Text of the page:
Rookie receiver Davante Adams (shown here in a file photo) had five receptions for 50 yards last week, and he could be an answer for Green Bay as it tries to ease some of star Jordy Nelson's heavy early-season load.
It’s time for this week’s edition of Packers Mailbag. Soon after Green Bay’s game against the Detroit Lions, look for the form to submit questions for next week’s mailbag.
I love Jordy Nelson, but he can’t do it all. With the best QB in the league, when will we get back to a scary receiver unit like Greg Jennings, Jermichael Finley, James Jones and Jordy Nelson? – Ed, Iowa
A: Well, it likely won’t be this season that the Packers have a wide receiver group as deep as that. That was one issue with Green Bay’s roster that was apparent before training camp even began, that with Jermichael Finley out of the league due to his neck injury and with James Jones in Oakland and Greg Jennings in Minnesota, even the addition of rookies Davante Adams and Richard Rodgers can’t make up that difference. Jones and Jennings were veteran receivers, and Finley was a middle-of-the-field threat and a target that Aaron Rodgers could rely upon.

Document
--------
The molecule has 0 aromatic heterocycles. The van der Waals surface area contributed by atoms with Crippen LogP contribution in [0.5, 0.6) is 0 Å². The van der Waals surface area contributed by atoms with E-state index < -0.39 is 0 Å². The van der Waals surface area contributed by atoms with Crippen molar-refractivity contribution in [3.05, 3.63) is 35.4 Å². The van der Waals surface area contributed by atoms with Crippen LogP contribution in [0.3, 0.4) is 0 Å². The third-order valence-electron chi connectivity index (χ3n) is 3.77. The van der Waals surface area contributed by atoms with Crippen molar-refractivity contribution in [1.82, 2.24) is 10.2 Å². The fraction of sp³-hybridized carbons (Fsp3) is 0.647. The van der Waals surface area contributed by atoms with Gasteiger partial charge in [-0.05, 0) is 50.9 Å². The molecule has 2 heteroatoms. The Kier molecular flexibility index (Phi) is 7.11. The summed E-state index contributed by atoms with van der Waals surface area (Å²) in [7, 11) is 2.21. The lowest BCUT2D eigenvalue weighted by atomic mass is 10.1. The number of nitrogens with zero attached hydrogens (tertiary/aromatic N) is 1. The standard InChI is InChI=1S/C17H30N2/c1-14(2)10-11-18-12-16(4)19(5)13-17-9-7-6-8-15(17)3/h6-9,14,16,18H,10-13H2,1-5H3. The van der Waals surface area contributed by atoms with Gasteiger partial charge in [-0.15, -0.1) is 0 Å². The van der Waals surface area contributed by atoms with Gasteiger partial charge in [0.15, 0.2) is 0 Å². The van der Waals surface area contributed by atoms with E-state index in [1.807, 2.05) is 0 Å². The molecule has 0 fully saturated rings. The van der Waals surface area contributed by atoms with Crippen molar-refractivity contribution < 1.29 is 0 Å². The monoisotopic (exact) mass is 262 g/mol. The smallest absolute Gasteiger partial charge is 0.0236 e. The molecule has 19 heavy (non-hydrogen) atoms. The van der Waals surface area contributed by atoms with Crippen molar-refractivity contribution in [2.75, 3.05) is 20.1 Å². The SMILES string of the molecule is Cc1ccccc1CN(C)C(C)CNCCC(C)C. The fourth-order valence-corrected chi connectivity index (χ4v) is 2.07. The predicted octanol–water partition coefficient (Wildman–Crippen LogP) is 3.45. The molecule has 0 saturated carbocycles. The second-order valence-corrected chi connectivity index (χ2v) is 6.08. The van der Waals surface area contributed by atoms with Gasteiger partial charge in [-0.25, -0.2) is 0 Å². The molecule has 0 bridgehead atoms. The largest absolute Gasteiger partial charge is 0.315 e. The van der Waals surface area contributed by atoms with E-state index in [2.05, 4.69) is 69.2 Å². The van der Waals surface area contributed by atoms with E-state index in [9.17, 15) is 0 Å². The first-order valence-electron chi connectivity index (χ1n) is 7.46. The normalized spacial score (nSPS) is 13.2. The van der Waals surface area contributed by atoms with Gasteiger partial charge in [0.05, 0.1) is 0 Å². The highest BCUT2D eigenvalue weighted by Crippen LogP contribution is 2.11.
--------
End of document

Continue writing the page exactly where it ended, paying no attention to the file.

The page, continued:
Adams, Richard Rodgers, Jeff Janis, Brandon Bostick and even Jarrett Boykin are still developing. It could be a while before any of them can do for the Packers offense what their predecessors did. But that’s part of Ted Thompson’s philosophy of developing a younger group of players and not spending too much money on players nearing age 30.
It’s extremely unlikely that Jordy Nelson will continue to average 15 targets per game, so Rodgers will need his tight ends, Adams, Boykin and Randall Cobb to get open.
Where is Jarrett Boykin? Did Davante Adams already beat him out for the #3 WR spot? I was expecting big things from him this year. – Nick, Oak Creek
A. It’s not that an official announcement is made or anything when there’s a change on the depth chart, but based on the final quarters of the Packers’ win over the Jets, Adams has passed Boykin to be the No. 3 wide receiver. Boykin can look back no further than his drop in the red zone in the game against New York as the moment that gave Adams a chance to step in. And when Adams did, he delivered with five catches for 50 yards. I expected it to take until at least midseason for Adams to surpass Boykin, but the 21-year-old rookie has earned that opportunity after just two regular-season games.